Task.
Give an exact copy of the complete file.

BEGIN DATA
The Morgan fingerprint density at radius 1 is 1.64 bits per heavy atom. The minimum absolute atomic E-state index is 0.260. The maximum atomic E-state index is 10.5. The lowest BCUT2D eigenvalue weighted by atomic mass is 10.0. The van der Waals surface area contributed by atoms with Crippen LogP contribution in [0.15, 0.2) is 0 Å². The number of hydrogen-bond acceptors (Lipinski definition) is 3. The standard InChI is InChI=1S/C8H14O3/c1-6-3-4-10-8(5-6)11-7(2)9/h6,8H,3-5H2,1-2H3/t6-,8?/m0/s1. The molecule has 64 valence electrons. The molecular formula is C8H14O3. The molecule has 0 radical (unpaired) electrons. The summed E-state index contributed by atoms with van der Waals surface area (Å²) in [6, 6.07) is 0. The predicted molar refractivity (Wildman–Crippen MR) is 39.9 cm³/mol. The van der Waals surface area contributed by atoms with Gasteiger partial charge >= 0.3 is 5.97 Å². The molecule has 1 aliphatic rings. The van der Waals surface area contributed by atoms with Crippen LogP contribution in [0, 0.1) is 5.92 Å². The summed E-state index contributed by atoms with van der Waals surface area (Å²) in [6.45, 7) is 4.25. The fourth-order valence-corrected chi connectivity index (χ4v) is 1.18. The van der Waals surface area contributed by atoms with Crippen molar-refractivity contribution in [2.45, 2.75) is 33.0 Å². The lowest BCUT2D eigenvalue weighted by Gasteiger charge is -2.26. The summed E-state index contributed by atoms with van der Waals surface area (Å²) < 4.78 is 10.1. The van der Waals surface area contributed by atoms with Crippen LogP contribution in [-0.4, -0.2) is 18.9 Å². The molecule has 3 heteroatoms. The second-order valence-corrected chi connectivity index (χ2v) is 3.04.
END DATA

The Morgan fingerprint density at radius 1 is 1.64 bits per heavy atom. The minimum absolute atomic E-state index is 0.260. The maximum atomic E-state index is 10.5. The lowest BCUT2D eigenvalue weighted by atomic mass is 10.0. The van der Waals surface area contributed by atoms with Crippen LogP contribution in [0.15, 0.2) is 0 Å². The number of hydrogen-bond acceptors (Lipinski definition) is 3. The standard InChI is InChI=1S/C8H14O3/c1-6-3-4-10-8(5-6)11-7(2)9/h6,8H,3-5H2,1-2H3/t6-,8?/m0/s1. The molecule has 64 valence electrons. The molecular formula is C8H14O3. The molecule has 0 radical (unpaired) electrons. The summed E-state index contributed by atoms with van der Waals surface area (Å²) in [6, 6.07) is 0. The predicted molar refractivity (Wildman–Crippen MR) is 39.9 cm³/mol. The van der Waals surface area contributed by atoms with Gasteiger partial charge >= 0.3 is 5.97 Å². The molecule has 1 aliphatic rings. The van der Waals surface area contributed by atoms with Crippen LogP contribution in [0, 0.1) is 5.92 Å². The summed E-state index contributed by atoms with van der Waals surface area (Å²) in [6.45, 7) is 4.25. The fourth-order valence-corrected chi connectivity index (χ4v) is 1.18. The van der Waals surface area contributed by atoms with Crippen molar-refractivity contribution in [2.45, 2.75) is 33.0 Å². The lowest BCUT2D eigenvalue weighted by Gasteiger charge is -2.26. The summed E-state index contributed by atoms with van der Waals surface area (Å²) < 4.78 is 10.1. The van der Waals surface area contributed by atoms with Crippen LogP contribution in [-0.4, -0.2) is 18.9 Å². The molecule has 3 heteroatoms. The second-order valence-corrected chi connectivity index (χ2v) is 3.04.